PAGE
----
As discussed in our post on the Simpleware Physics Modules, our software’s image-based techniques can also be used to calculate effective material properties from scanned samples. This approach is particularly useful when working with porous media or multi-phase composite. A complex heterogeneous material can be substituted with a homogeneous material, whereby effective properties are chosen so that its response to external loads resembles as closely as possible the original material. A built-in finite element solver calculates effective properties and exports results as tensors and fields. Stiffness tensor and elastic moduli can be calculated with the +SOLID module, absolute permeability with the +FLOW module, and electrical conductivity/permittivity, thermal conductivity and molecular diffusivity with the +LAPLACE module.

When using these techniques, it is possible to obtain detailed information on the material properties of rock samples. For example, calculating effective material properties can be useful when analysing scans of different rock types obtained during reservoir characterisation. The intuitive features of the Physics Modules, including convergence graphs to indicate whether obtained results are accurate, and multiple visualisation options, help with analysis of rock samples.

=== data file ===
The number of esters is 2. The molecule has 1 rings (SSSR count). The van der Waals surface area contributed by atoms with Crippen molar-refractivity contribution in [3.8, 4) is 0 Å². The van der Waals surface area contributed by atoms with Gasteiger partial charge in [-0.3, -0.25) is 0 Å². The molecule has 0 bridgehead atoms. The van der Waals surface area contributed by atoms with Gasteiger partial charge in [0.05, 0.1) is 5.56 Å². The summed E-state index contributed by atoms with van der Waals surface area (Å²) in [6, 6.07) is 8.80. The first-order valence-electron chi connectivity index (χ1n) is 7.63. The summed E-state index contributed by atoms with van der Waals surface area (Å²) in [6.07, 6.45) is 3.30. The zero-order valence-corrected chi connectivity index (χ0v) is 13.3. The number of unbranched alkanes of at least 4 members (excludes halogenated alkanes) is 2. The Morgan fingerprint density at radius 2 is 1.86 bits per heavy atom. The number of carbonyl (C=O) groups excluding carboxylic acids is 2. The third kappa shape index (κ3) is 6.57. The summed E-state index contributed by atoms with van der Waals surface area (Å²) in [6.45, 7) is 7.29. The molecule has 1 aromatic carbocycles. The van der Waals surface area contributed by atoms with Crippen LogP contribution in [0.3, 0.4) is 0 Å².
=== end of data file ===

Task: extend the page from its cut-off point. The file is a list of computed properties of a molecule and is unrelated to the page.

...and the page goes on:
There are many ways in which 3D image data can be used in digital rock physics. Obtaining qualitative and quantitative information from samples provides information that can be used alongside experimental testing of rocks. By integrating multiple digital rock physics tools into a single software environment, we have aimed to make it easier to process and generate models from scan data. With demand growing for digital rock physics workflows to take into account very fine porous structures and more unusual rock types found during exploration, keeping these processes easy-to-use is crucial. The models created in our software are very robust, validated, and capable of being used for different types of rock physics simulations.

To see our software in action, see our webinars.

We are happy to hear questions, so please contact us to learn more about how we can help with your workflow. Or try our ScanIP software suite for yourself with a free trial.